While the KPMG investigation into activities at South African Airways (SAA) has indeed highlighted irregularities, these are apparently limited in extent.
SAA is however determined to take disciplinary action.
In Johannesburg on Tuesday SAA chairperson Cheryl Carolus said that the airline had already appointed attorneys and asked the offenders to get themselves legal representatives as well.
Where possible, SAA will attempt to recover monies by means of disciplinary steps, she said. Although the report highlights some really distasteful issues, these do not indicate wide-ranging breaches.
She declined to name any wrongdoers. She said the matter went beyond mere individuals, also involving aspects of corporate governance.
On Wednesday SAA will officially take receipt of the KPMG report.
In February 2009 SAA appointed KPMG to conduct a forensic audit looking, among other things, into alleged corrupt activity by Khaya Ngqula, the airline's then chief executive. He was put on special leave until the report was concluded.
One of the allegations against Ngqula was that his wife had been part of a consortium receiving a large contract for the supply of meals on domestic flights.
Carolus, who was appointed chairperson in October last year, and the new chief executive, Siza Mzimela, said they had been surprised at what they found at SAA.
Mzimela said that SAA was not in nearly as much trouble as she had expected. She had heard dreadful stories of goings-on, but these were not evident.
She added, however, that much needed to be done to turn the airline's finances around, but she saw no reason why SAA could not operate profitably.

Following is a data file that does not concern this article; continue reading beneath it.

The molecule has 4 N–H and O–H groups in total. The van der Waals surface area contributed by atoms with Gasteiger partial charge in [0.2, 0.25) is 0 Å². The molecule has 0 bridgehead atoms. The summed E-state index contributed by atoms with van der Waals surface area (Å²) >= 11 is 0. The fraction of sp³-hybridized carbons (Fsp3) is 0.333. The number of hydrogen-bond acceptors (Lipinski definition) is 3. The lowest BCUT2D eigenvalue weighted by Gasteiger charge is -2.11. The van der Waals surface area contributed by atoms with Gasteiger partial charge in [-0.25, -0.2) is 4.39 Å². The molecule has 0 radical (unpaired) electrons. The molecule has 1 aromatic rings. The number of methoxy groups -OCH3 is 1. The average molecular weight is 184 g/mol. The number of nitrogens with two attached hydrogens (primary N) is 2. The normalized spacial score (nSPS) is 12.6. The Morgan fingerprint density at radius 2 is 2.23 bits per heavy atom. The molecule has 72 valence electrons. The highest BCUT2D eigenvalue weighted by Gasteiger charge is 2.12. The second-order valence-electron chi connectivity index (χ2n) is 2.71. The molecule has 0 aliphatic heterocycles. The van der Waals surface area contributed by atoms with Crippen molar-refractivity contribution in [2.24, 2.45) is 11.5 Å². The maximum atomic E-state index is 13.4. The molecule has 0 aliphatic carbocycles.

Carolus stressed that corporate governance would improve at SAA.
The board of SAA had negotiated a healthy agreement with government in terms of which the regulations would be rewritten and the roles of the state, the board and management would be thoroughly defined. This would play a large part in improving corporate governance.
She added that the new board was one of the best at any state-controlled company, and that that had been the only reason why she agreed to take the chair. SAA would also shortly announce a 16th board member.
That person would be a competition specialist whose appointment would follow shortly after the competition authorities' announcement of a further investigation into SAA's activities.
Regarding Mzimela's appointment, Carolus said the board had had five names on its short list, four of whom were South Africans.
All the candidates had been world class, and there had been no prescriptions in terms of affirmative action. She was delighted to say that Siza Mzimela was the best candidate, and a woman.
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